The accumulation of magma within a volcano deforms the ground surface around it. Although pendulum-type tiltmeters are our most sensitive and convenient tool for detecting such deformations, their records are generally difficult to interpret because purely local disturbances obscure the subtle changes produced by the volcano.

A new tiltmeter consisting of a permanent tilt base and a portable water-tube leveling system was developed to measure tilting around Kilauea caldera. Because the tilt bases for this instrument are on the ground surface outdoors, the leveling system must be operated under conditions that are far from ideal. If the work is performed at night and if a carefully standardized procedure is followed, leveling can be carried around a circuit consisting of three piers at the vertices of a triangle 2,000 inches on a side with a closure error of less than 10µ (corresponding to an error in the measurement of tilt of less than 0.2 × 10-6 radian).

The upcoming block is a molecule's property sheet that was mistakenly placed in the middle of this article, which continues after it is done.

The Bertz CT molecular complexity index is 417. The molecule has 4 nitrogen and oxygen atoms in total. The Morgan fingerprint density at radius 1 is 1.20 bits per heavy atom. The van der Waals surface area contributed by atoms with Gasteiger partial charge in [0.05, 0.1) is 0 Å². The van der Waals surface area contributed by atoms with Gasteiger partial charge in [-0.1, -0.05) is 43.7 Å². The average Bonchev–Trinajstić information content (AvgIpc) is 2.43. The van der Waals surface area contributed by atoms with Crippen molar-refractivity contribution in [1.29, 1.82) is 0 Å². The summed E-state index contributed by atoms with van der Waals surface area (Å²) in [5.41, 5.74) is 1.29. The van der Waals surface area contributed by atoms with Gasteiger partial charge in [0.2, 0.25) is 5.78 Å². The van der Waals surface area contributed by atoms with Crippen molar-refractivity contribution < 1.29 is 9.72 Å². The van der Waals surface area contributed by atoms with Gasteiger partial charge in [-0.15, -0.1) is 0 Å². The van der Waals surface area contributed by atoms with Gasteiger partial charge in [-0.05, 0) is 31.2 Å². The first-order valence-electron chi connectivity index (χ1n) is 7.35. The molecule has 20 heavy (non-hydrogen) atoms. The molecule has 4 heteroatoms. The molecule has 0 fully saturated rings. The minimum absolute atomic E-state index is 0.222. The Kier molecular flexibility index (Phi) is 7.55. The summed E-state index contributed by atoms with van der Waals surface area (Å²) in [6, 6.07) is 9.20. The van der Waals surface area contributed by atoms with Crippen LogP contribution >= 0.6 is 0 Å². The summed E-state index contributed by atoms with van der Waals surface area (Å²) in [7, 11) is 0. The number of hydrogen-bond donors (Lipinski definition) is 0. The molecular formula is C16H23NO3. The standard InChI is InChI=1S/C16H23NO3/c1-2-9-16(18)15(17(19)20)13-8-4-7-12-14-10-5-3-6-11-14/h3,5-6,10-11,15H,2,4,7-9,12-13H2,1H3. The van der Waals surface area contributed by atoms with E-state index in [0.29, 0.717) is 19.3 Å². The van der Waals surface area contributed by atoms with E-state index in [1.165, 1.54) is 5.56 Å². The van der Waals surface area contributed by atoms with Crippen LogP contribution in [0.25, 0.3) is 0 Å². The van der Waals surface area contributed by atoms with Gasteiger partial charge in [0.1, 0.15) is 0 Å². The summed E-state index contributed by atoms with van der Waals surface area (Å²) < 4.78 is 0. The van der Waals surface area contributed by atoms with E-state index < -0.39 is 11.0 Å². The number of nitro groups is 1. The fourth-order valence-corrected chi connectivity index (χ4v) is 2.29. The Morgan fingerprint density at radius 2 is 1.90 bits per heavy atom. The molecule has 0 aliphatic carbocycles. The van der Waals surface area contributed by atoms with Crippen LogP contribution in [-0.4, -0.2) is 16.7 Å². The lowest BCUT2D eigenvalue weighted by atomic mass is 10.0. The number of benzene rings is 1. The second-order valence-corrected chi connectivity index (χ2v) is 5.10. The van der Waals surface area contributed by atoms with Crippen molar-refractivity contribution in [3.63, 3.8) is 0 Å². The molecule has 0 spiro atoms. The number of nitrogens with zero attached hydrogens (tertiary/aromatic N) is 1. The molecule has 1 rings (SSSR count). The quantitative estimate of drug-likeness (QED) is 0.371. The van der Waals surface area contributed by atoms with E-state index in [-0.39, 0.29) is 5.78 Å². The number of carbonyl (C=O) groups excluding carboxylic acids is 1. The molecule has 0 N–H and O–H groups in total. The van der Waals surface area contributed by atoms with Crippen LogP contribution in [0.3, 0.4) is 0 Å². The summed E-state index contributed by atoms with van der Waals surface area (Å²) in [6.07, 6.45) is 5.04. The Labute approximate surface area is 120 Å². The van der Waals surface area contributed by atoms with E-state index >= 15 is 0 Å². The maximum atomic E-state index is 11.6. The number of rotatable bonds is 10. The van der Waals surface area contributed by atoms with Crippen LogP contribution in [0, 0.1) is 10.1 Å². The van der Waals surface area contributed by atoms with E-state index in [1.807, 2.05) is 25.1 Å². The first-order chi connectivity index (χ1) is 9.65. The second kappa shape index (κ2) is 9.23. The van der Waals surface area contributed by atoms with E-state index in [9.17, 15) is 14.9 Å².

Tilting at four new tilt bases around Kilauea caldera between October, 1958, and February, 1959, shows that the summit of the volcano is swelling. An analysis of the tilting around the caldera suggests that magma is accumulating in a reservoir about 4 kilometers beneath the southwest end of the caldera.

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